A common SEO mistake, often seen on the homepage, is to use non-descriptive anchor text for internal links.
For example, you may see a CTA button that says LEARN MORE. Considered alone, this doesn’t seem too bad. It compels the visitor to explore it with context providing the other page’s theme.
However, this doesn’t help search engines, or even users, understand that page well. This makes it more difficult for search engines to confirm its topic. It may curtail link value passed to it, even internally.
Some argue that doing otherwise is “SEO’d” and not user-friendly. But consider those using screen readers may not see context. Typical users must still infer where the link goes from surrounding elements, which may be unclear.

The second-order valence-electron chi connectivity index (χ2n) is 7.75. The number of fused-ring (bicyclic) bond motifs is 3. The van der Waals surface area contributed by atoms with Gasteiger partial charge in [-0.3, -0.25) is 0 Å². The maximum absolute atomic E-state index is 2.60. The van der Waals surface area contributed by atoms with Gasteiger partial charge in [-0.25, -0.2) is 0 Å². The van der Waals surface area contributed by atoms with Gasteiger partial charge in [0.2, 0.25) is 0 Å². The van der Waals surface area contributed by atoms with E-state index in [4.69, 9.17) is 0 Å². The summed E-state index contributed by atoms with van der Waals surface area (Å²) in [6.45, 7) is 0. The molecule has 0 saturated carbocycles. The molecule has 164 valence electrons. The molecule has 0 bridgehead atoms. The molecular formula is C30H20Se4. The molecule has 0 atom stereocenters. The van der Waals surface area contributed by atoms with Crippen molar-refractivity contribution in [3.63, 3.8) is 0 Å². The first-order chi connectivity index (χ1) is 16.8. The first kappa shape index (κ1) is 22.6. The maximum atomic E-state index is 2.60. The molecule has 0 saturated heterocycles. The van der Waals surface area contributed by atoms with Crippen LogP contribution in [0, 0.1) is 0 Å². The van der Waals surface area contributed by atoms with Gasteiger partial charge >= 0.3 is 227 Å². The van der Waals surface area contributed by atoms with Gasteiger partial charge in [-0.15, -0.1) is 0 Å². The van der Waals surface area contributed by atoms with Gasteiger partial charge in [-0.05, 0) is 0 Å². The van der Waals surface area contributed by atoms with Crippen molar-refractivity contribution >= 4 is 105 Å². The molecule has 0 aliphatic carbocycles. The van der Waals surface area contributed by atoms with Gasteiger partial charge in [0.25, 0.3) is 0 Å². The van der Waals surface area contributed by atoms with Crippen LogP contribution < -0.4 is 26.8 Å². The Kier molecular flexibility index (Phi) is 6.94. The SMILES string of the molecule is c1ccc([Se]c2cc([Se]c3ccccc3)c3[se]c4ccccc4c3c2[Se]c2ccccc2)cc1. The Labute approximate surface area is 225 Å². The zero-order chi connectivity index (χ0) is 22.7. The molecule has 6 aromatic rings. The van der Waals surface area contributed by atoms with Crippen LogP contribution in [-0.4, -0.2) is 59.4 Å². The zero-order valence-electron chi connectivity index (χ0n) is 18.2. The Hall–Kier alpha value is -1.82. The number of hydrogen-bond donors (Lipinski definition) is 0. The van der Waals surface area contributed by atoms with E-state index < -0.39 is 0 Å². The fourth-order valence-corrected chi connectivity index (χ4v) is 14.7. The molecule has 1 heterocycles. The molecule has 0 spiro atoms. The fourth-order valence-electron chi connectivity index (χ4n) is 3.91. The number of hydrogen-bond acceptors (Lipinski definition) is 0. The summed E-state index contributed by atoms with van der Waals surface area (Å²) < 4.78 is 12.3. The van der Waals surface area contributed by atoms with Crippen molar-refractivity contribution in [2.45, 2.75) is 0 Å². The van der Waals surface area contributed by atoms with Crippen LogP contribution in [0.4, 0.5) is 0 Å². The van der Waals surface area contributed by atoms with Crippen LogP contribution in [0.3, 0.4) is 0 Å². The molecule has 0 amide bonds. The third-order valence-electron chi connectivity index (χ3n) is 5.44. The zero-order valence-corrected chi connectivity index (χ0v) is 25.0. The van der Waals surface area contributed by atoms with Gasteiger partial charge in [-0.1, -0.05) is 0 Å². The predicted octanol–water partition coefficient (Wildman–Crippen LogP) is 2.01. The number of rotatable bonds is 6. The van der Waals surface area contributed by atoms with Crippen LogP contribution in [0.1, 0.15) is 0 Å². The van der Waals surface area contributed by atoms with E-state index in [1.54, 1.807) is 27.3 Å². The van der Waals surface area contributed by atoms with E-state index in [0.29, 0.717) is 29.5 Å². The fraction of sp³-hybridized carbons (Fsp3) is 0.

Even Google makes it clear this affects SEO (therefore keyword rankings)!
Here are several possible solutions, in order or less vs. more compromise:
- Replace generic anchor text with the subject of the other page, so in the example below, IMPLANTS instead of LEARN MORE.
- Keep LEARN MORE but add LEARN MORE ABOUT *SUBJECT*. Concise anchor text is suggested but this isn’t excessively long yet still less relevant.
- Have a user-friendly CTA plus an SEO-focused option. Keep LEARN MORE but add a keyword-rich internal link. Put this in the header or body text describing the other page.
No matter how you achieve it, best practice is to address the subject of the other page in at least some portion of the anchor text (alt text for image links).
To be fair, this problem is so prevalent that I doubt Google ignores surrounding text, but it’s less impactful.
You can use a site crawler like Screaming Frog to easily view anchor text throughout your site. Non-descriptive anchor text is addressed with Crawl Analysis enabled, but you can use custom searches to expand upon their list for your site.